The History of

Sioux City Has A Rich History In Its People, Exploration, Transportation, Architecture, Manufacturing, Food Production And More.

Founded in in 1856, Sioux City is the seat of Woodbury County, located in northwestern Iowa.  It lies on the Missouri River (bridged to South Sioux City, Nebraska) at the influx of the Big Sioux and Floyd rivers, where Iowa, South Dakota, and Nebraska meet.

The former territory of Omaha, Sioux, and Oto peoples, the site was visited in 1804 by the Lewis and Clark Expedition; Sergeant Charles Floyd, the expedition’s only fatality, was buried there (commemorated by a monument erected in 1960, the first U.S. national historic landmark). Laid out in 1848 by William Thompson of Illinois and initially known as Thompsonville, it was subsequently settled by Theophile Bruguier, a French-Canadian trader, who arrived in 1849 with his Sioux wives and their father, Chief War Eagle, who aided the European pioneers in the area. War Eagle’s grave is in a park on a bluff overlooking the river with a view of the three states. In 1857, the community was renamed for the chief’s tribe. It grew with the steamboat trade and became a supply and land-office depot for the northern plains. With the advent of the railroad (1868) and the meat-packing industry (1872), its population increased rapidly.

Throughout its history, Sioux City has been home to international manufacturers that included apparel, electronic goods, chemicals, and fertilizers. Meatpacking, food production, transportation, healthcare, industrial manufacturing, casino gambling and more contribute to the economy.

The Woodbury County Courthouse (1918) is a nationally known Greco-Roman-style structure designed by architects William Gray Purcell and George Grant Elmslie, colleagues of Louis Sullivan. The Sioux City Art Center features regional and contemporary works. Sioux City is the seat of Morningside College (founded 1894), Briar Cliff College (1930), and Western Iowa Tech Community College (1966). Stone State Park is in the northwestern corner of the city along the Big Sioux River, and Lewis and Clark State Park is about 30 miles (50 km) to the south.

With over 150,000 people in the Sioux City Metro area, we hope you enjoy your visit and take in the historical sights, food, entertainment and shopping that make this area so remarkable.

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Uniquely situated in the tri-state area of Iowa, Nebraska, and South Dakota, the Siouxland region is home to events and experiences as diverse as the communities it represents. Plan year-round adventures and enjoy major sporting events, live music and theater, a vibrant local arts scene, and restaurants in Sioux City with a flavor for every palate. From our 70 miles of recreational trails to our unmissable festivals and events, there’s so much to do in Siouxland, and we invite you to take part in it all.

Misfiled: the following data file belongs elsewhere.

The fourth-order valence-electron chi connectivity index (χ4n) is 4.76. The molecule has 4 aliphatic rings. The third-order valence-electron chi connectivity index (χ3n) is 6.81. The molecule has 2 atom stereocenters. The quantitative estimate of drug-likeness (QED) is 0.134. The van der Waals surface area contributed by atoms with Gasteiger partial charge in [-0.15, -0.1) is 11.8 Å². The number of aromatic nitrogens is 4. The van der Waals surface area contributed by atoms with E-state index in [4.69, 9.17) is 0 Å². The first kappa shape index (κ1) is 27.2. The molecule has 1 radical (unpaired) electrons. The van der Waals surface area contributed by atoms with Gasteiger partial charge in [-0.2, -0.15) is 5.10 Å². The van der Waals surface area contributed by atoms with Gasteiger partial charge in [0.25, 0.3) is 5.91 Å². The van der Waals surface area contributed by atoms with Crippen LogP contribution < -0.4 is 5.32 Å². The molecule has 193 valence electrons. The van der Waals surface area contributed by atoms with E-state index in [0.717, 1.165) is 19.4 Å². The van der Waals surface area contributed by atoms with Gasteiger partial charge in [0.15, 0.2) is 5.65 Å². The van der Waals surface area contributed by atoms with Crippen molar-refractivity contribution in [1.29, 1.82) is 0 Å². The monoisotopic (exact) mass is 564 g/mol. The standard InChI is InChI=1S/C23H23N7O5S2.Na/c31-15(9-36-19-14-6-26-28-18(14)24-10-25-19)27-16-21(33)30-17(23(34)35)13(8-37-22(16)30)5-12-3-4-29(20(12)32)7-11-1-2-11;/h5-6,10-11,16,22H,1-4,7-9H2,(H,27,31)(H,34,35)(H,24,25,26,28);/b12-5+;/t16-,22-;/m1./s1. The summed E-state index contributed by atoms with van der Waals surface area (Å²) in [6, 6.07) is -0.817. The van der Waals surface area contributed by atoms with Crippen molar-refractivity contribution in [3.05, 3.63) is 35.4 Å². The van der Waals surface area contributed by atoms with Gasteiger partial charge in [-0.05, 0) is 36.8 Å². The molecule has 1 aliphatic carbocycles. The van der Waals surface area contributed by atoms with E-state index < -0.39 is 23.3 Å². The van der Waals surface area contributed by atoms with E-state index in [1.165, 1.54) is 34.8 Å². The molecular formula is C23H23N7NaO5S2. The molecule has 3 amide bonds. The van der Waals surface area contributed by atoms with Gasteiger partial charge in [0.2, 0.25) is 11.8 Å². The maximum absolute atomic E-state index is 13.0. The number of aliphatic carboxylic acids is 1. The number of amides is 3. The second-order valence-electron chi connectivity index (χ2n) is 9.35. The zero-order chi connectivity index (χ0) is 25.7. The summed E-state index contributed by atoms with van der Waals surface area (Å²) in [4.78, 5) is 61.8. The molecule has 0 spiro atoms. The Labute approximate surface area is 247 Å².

Dakota Dunes

Tucked between the Missouri and Big Sioux rivers, Dakota Dunes is a master-planned community just over the South Dakota state line that seamlessly blends businesses and residential properties. About a 10-minute drive from Sioux City, this little gem is a golfer’s paradise, boasting two golf courses (one world-famous!), biking trails, and restaurants.

North Sioux City

A short drive from the city proper, North Sioux City is a Siouxland community with an identity all its own. From discovering the natural world to getting your heart pumping at sporting events to dining on “The Strip,” this little community is well worth the trip.

Sergeant Bluff

Sergeant Bluff is a Siouxland destination that feels like a home away from home. Take a quick, 10-minute trip south of the city, and you’ll find a family getaway with a little something for everyone. In addition to being convenient to the airport, Sergeant Bluff has shopping, dining, and athletic recreation to bring the whole gang together.

Sioux City

Nestled along the Missouri River in western Iowa, Sioux City is the state’s 4th largest city, a vibrant melding of midwestern hospitality and all the excitement of a major metropolis. Explore immersive history at our many museums and pulse-pounding major sporting events held here year-round. Explore our historic and entertainment districts for unique shopping, dining, and nightlife. There is so much to explore in Sioux City. Better get exploring!

Woodbury County

Woodbury County is home to a good portion of the Siouxland communities — including its seat, Sioux City — and many road trip-worthy destinations to check out while you’re there. Blending urban, suburban, and rural attractions, Woodbury County compliments a bustling cityscape with wide open spaces and all-around family fun.

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